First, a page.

As a child, I loved to play nurse with my siblings, where they were always the patients and I was the nurse. I never missed an opportunity to be of help to my family members when they were unwell; it gave me immense joy to see them regain their health under my care. I may not have realized it back then, but helping people is my greatest source of fulfillment. As a nurse, my job is not only to take care of the patients but also to establish their trust in me, and to do everything possible to ensure that at the end of the day, they are in a better state. I am always happy to make a difference and leave a positive impact on someone’s life by caring for him or her.
Nursing is divided into four metaparadigms, which include person, health, environment and nursing. The person paradigm refers to the sick person that requires care, as a person and not just a patient. The nurse should realize that the patient is not just a medical case but also an individual who plays many roles in the society. As a nurse therefore, I should respect, care for and listen to each of the patients who are placed under my care. I can apply this paradigm by being available to my patients physically, mentally and when need be, emotionally. The nurse should also be kind and sensitive when communicating with the patient, in order to provide comfort, especially where the patient is in a dire or critical condition (Bitts & Rich, 2010).
The second nursing paradigm is health. As a nurse, my primary concern is the well-being of the individual. I should be concerned with not only the physical health, but also the psychological, spiritual and emotional health of the individual. The health paradigm also entails viewing myself as a medical professional and not a doctor’s assistant because such a perspective might make me slacken. This means that I should also hold myself responsible for the patient’s well-being and progress. In some situations where the patient’s healing is not guaranteed, my role is to alleviate suffering by providing quality care and attention.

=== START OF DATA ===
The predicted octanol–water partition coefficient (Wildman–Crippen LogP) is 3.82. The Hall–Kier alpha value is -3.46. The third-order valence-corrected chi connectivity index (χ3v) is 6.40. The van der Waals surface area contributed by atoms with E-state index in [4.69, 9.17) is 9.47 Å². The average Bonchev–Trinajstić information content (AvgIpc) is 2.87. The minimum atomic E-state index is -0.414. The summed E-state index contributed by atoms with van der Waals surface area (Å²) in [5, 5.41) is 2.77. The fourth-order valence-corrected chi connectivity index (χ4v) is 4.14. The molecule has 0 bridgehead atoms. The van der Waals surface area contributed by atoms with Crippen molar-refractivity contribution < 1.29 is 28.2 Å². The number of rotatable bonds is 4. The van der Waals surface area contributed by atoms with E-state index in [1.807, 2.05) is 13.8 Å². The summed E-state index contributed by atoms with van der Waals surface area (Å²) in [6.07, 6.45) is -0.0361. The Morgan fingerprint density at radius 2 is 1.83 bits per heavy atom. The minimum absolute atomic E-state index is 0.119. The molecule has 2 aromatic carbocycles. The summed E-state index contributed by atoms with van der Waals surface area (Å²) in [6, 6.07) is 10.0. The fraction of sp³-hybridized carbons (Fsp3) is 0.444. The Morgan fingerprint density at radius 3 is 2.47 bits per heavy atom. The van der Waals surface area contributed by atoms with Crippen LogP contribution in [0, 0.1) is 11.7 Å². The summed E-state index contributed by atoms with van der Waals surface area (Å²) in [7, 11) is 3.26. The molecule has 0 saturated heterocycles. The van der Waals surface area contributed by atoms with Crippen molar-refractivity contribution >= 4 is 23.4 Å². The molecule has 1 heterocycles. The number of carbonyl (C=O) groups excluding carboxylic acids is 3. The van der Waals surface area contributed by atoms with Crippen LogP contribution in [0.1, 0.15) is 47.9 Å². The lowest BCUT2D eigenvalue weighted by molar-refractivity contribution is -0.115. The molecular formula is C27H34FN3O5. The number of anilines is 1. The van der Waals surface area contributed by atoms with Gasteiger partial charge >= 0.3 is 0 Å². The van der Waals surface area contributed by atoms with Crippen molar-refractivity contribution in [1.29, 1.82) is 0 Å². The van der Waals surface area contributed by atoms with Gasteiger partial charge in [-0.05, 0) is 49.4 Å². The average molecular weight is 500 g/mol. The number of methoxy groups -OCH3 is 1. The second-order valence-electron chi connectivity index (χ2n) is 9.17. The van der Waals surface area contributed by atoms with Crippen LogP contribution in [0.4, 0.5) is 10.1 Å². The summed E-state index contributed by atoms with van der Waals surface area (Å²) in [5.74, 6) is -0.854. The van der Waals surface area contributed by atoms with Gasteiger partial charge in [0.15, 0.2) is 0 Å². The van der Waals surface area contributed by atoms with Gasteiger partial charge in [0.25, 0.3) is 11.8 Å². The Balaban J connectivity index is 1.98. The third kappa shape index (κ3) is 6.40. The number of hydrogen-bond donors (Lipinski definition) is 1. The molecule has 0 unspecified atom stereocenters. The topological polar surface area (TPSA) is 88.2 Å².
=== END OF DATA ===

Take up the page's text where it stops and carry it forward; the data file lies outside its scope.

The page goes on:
The environment metaparadigm refers to the effect of the patient’s environment on his recovery. This metaparadigm is divided into two that is the internal environment and the external environment. The internal environment occurs within the individual’s body and includes his physical pain, mental state, his motivation to recover and his religious beliefs. The external environment may include the technological, social and economic environments. When the internal and external environment of the patient is stable, this increases his likelihood of recovery. My role as a nurse is to alter the patient’s negative internal environment where possible. For instance, by easing the physical pain and encouraging the patient not to give up or lose his desire for recovery. As a nurse, I can also reduce the patient’s interaction with the negative elements in his external environment (Basford & Slevin, 2003). The nurse should provide comfort against environmental stressors that may cause the patient’s health to deteriorate further.
The nursing metaparadigm explores the primary concepts of the nursing profession. As a nurse, this entails reminding myself why I became a nurse, especially during periods where I might feel overwhelmed or demoralized by a situation. According to Neuman, nursing is a series of actions that involve assisting individuals with the sole aim of enhancing wellness. He divides the nursing process into three (Reed, Shearer & Nicoll, 2004). The first process is nursing diagnosis where the nurse conducts a careful evaluation of the patient. The second stage is nursing goals process, where the nurse together with the patient determines what the desired objectives of the nursing process should be. The third stage is the nursing outcomes process; this involves conducting primary, tertiary and secondary interventions in order to fulfill the outlined nursing goals. The nursing metaparadigm also involves being persistent in acquiring new knowledge about nursing, which entails researching and studying intensively. The nursing metaparadigm seeks to improve the quality and level of care that I provide as a nurse.
Basford, L. & Slevin, O. (2003). Theory and practice of nursing: an integrated approach to patient carer. Cheltenham, UK: Nelson Thornes.
Butts, J. B. & Rich, K. (2010). Philosophies and theories for advanced nursing practice. Sudbury, MA: Jones and Bartlett Publishers.
Reed, G. P., Shearer, N. B. C. & Nicoll, L. H. (2004). Perspectives on nursing theory. New York, NY: Lippincott Williams & Wilkins.